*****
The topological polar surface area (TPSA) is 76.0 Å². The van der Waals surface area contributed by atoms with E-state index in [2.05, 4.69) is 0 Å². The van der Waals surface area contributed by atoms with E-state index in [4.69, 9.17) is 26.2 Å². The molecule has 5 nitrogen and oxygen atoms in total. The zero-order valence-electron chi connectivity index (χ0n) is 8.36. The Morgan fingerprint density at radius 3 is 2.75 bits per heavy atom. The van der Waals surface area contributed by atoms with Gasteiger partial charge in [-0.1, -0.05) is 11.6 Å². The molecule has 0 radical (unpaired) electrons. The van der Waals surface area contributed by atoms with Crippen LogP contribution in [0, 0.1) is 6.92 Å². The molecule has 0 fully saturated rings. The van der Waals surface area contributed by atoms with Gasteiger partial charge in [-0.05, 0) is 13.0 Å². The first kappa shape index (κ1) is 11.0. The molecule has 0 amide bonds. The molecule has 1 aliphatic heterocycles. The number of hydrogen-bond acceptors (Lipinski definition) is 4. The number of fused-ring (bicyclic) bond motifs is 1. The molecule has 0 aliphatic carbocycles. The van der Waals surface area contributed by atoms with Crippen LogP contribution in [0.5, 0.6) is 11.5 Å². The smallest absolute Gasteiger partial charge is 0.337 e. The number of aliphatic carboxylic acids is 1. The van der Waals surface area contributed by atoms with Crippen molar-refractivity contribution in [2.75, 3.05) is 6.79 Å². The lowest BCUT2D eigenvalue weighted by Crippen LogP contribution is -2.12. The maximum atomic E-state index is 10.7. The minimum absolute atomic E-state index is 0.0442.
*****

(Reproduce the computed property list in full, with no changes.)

The topological polar surface area (TPSA) is 76.0 Å². The van der Waals surface area contributed by atoms with E-state index in [2.05, 4.69) is 0 Å². The van der Waals surface area contributed by atoms with E-state index in [4.69, 9.17) is 26.2 Å². The molecule has 5 nitrogen and oxygen atoms in total. The zero-order valence-electron chi connectivity index (χ0n) is 8.36. The Morgan fingerprint density at radius 3 is 2.75 bits per heavy atom. The van der Waals surface area contributed by atoms with Gasteiger partial charge in [-0.1, -0.05) is 11.6 Å². The molecule has 0 radical (unpaired) electrons. The van der Waals surface area contributed by atoms with Crippen LogP contribution in [0, 0.1) is 6.92 Å². The molecule has 0 fully saturated rings. The van der Waals surface area contributed by atoms with Gasteiger partial charge in [-0.05, 0) is 13.0 Å². The first kappa shape index (κ1) is 11.0. The molecule has 0 amide bonds. The molecule has 1 aliphatic heterocycles. The number of hydrogen-bond acceptors (Lipinski definition) is 4. The number of fused-ring (bicyclic) bond motifs is 1. The molecule has 0 aliphatic carbocycles. The van der Waals surface area contributed by atoms with Crippen LogP contribution in [0.5, 0.6) is 11.5 Å². The smallest absolute Gasteiger partial charge is 0.337 e. The number of aliphatic carboxylic acids is 1. The van der Waals surface area contributed by atoms with Crippen molar-refractivity contribution in [2.75, 3.05) is 6.79 Å². The lowest BCUT2D eigenvalue weighted by Crippen LogP contribution is -2.12. The maximum atomic E-state index is 10.7. The minimum absolute atomic E-state index is 0.0442.